At low tide the reefs and sand flats emerge from the sea offering a whole new world of exploration. Sea shells and sand dollars burrow down into the sand to escape the harsh realities of wind and sun, but after a few hours the warm sand becomes depleted of oxygen and they begin to get restless.
So when you walk over the bright white coral sand you can see the traces of the sand dwellers and admire the ripple patterns in the sand made by small waves and tidal currents.
Walking way out there on the reef far from the land gives a feeling of freedom combined with a sense of urgency - because while the returning tide brings happy relief to the sand dwellers it could easily be a problem for an unwary walker.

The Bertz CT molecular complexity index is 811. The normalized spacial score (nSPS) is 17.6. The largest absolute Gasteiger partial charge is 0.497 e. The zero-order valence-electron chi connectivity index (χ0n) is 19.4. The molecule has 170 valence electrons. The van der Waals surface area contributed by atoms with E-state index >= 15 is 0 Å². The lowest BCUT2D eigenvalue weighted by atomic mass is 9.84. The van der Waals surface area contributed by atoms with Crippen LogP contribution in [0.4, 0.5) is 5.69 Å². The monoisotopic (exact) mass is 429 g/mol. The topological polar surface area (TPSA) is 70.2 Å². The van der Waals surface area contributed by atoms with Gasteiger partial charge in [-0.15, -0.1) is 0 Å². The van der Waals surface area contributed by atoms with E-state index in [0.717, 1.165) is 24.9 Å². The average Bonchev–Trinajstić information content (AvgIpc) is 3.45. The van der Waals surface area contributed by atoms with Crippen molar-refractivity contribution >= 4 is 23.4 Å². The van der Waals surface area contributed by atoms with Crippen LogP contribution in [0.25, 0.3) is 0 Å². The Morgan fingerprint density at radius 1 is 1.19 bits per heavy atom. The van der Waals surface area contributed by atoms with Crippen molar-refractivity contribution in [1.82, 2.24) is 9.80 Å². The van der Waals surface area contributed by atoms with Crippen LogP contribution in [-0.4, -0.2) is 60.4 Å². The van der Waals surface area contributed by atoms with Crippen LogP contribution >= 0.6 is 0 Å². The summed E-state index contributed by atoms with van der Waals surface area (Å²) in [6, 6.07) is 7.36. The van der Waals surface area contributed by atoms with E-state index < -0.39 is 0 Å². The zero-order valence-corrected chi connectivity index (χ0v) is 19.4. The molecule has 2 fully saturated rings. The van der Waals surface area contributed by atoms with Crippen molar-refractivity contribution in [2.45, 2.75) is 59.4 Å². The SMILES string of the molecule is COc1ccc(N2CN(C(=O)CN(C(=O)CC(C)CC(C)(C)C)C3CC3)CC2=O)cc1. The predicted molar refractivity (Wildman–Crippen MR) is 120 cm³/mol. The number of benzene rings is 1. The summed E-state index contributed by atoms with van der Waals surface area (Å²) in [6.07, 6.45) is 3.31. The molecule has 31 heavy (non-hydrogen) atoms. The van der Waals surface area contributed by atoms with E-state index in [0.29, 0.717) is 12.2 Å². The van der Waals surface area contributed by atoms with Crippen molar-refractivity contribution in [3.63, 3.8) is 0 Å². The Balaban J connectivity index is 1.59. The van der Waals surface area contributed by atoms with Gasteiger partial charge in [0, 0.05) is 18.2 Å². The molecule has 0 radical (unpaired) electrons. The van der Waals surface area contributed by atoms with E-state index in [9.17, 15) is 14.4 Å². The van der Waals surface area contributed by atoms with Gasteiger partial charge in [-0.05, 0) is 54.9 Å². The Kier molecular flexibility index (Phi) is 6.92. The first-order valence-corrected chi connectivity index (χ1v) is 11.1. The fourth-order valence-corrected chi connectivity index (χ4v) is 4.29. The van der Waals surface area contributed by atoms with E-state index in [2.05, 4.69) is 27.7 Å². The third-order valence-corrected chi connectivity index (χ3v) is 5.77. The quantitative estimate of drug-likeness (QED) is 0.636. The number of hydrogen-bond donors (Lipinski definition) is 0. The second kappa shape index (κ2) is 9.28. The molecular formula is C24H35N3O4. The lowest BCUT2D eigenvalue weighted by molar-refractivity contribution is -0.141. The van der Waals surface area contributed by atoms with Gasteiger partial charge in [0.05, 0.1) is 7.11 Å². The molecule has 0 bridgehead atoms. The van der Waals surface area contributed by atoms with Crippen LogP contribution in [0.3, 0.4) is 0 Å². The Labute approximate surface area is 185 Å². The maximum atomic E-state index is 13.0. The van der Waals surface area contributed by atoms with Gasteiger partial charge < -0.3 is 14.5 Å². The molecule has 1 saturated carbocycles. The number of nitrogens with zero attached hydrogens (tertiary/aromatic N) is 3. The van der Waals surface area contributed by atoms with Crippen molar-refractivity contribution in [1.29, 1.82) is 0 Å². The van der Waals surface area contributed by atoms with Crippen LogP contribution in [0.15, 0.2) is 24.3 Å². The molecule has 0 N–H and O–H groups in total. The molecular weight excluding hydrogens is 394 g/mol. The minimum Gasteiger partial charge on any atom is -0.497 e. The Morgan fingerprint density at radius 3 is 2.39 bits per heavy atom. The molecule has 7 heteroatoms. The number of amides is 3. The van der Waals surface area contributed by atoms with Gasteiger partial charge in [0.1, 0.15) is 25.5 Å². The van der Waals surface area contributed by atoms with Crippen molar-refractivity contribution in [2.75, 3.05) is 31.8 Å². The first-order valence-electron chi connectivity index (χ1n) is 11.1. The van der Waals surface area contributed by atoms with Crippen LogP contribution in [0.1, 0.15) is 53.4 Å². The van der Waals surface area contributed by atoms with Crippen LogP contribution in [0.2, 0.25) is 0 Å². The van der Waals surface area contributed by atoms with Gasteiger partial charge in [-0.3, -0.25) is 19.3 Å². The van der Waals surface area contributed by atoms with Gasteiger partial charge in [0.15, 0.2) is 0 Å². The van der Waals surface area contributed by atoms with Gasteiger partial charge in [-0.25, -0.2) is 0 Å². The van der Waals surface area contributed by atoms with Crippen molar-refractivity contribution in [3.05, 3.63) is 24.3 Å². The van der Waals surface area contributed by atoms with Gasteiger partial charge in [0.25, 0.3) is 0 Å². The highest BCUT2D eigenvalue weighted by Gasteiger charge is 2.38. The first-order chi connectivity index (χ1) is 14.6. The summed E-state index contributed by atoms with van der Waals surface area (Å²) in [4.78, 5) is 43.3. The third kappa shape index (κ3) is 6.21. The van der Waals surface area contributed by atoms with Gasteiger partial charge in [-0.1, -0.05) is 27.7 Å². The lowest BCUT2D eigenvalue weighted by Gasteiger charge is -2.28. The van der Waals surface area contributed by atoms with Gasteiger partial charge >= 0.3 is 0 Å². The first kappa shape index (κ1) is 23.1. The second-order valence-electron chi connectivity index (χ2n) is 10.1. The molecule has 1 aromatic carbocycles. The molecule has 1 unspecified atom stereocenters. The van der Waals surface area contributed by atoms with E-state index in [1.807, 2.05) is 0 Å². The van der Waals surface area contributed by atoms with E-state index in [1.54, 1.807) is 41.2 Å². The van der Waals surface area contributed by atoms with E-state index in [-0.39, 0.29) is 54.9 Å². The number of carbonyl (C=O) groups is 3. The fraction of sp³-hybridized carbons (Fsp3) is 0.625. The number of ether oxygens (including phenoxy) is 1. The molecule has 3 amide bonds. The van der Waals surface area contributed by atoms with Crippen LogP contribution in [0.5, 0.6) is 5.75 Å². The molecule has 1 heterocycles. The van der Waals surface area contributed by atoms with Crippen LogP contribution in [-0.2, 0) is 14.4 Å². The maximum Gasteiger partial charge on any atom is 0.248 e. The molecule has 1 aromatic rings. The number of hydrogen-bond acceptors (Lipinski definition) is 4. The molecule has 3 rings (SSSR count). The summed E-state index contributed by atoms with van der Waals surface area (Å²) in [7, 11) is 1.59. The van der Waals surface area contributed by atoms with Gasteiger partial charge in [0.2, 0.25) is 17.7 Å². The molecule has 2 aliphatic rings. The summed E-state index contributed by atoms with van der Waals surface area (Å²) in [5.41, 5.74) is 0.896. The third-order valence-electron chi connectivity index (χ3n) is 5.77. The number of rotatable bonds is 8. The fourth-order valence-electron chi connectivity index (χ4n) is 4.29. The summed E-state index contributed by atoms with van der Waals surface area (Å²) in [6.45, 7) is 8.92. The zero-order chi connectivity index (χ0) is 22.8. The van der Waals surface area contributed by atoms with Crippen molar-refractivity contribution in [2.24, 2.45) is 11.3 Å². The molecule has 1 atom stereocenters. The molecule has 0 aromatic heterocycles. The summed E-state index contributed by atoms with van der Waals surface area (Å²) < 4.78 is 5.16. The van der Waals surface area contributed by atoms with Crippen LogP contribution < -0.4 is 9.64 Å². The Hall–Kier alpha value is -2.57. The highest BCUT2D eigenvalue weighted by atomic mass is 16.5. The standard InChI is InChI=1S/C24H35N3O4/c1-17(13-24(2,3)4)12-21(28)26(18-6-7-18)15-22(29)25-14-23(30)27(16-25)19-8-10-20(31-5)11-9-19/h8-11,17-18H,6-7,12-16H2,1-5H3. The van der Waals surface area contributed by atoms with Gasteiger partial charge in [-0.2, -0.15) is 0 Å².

New Caledonia is the closest South Pacific Island to Australia and New Zealand. It is a French Territory and although the official language is French the culture is a blend of Melanesian, European, Polynesian, Vietnamese, Chinese, Indonesian, and more. There is one large mountainous island called Grande Terre and 6 smaller islands - the three Loyalty Islands, Belep and the Isle of Pines.The islands are remarkably unpopulated and there are vast areas of wilderness. There are hundreds of kilometers of walking treks, camp grounds, more than 42 parks and reserves, and crystal clear rivers with sparkling waterfalls. Almost one third of the population is located in the capital city of Noumea. Nickel mining is the primary industry and is the major contributor to the high standard of living in the country. Grande Terre is surrounded by the second largest barrier reef in the world and the protected lagoon created by this barrier reef is the largest in the world. Listed as a World Heritage Site in 2008, the lagoon is 24,000 square kilometers and supports a diverse and luxuriant fauna of fish and invertebrates.The vibrant, clear and rich colors are one of the first things that visitors notice when they arrive. Noumea has a complete range of hotels, resorts, restaurants, and activities to welcome visitors.